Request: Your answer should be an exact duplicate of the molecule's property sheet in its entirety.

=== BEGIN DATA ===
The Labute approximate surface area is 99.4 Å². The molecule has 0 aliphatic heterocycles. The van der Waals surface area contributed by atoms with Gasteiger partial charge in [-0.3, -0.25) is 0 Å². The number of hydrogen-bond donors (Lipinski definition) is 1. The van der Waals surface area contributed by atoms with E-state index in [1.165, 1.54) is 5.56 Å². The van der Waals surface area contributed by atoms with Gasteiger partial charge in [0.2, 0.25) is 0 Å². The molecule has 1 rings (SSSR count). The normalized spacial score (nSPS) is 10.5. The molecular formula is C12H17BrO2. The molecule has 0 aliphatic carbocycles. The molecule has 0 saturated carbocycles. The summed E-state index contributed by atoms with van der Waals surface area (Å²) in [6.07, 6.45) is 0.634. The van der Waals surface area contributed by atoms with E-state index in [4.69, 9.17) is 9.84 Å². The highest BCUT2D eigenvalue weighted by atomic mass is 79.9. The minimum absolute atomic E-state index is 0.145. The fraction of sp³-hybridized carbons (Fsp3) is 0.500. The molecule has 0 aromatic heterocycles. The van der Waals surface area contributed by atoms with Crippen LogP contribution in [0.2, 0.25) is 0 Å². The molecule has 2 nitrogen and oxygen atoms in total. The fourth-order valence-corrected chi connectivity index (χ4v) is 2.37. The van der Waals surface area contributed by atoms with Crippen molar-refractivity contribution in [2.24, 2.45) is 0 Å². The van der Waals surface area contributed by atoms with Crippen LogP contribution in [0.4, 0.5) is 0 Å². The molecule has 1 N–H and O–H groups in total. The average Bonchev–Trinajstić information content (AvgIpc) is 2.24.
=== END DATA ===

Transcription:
The Labute approximate surface area is 99.4 Å². The molecule has 0 aliphatic heterocycles. The van der Waals surface area contributed by atoms with Gasteiger partial charge in [-0.3, -0.25) is 0 Å². The number of hydrogen-bond donors (Lipinski definition) is 1. The van der Waals surface area contributed by atoms with E-state index in [1.165, 1.54) is 5.56 Å². The van der Waals surface area contributed by atoms with Gasteiger partial charge in [0.2, 0.25) is 0 Å². The molecule has 1 rings (SSSR count). The normalized spacial score (nSPS) is 10.5. The molecular formula is C12H17BrO2. The molecule has 0 aliphatic carbocycles. The molecule has 0 saturated carbocycles. The summed E-state index contributed by atoms with van der Waals surface area (Å²) in [6.07, 6.45) is 0.634. The van der Waals surface area contributed by atoms with E-state index in [4.69, 9.17) is 9.84 Å². The highest BCUT2D eigenvalue weighted by atomic mass is 79.9. The minimum absolute atomic E-state index is 0.145. The fraction of sp³-hybridized carbons (Fsp3) is 0.500. The molecule has 0 aromatic heterocycles. The van der Waals surface area contributed by atoms with Crippen LogP contribution in [0.2, 0.25) is 0 Å². The molecule has 2 nitrogen and oxygen atoms in total. The fourth-order valence-corrected chi connectivity index (χ4v) is 2.37. The van der Waals surface area contributed by atoms with Crippen molar-refractivity contribution in [2.24, 2.45) is 0 Å². The van der Waals surface area contributed by atoms with Crippen LogP contribution in [0.4, 0.5) is 0 Å². The molecule has 1 N–H and O–H groups in total. The average Bonchev–Trinajstić information content (AvgIpc) is 2.24.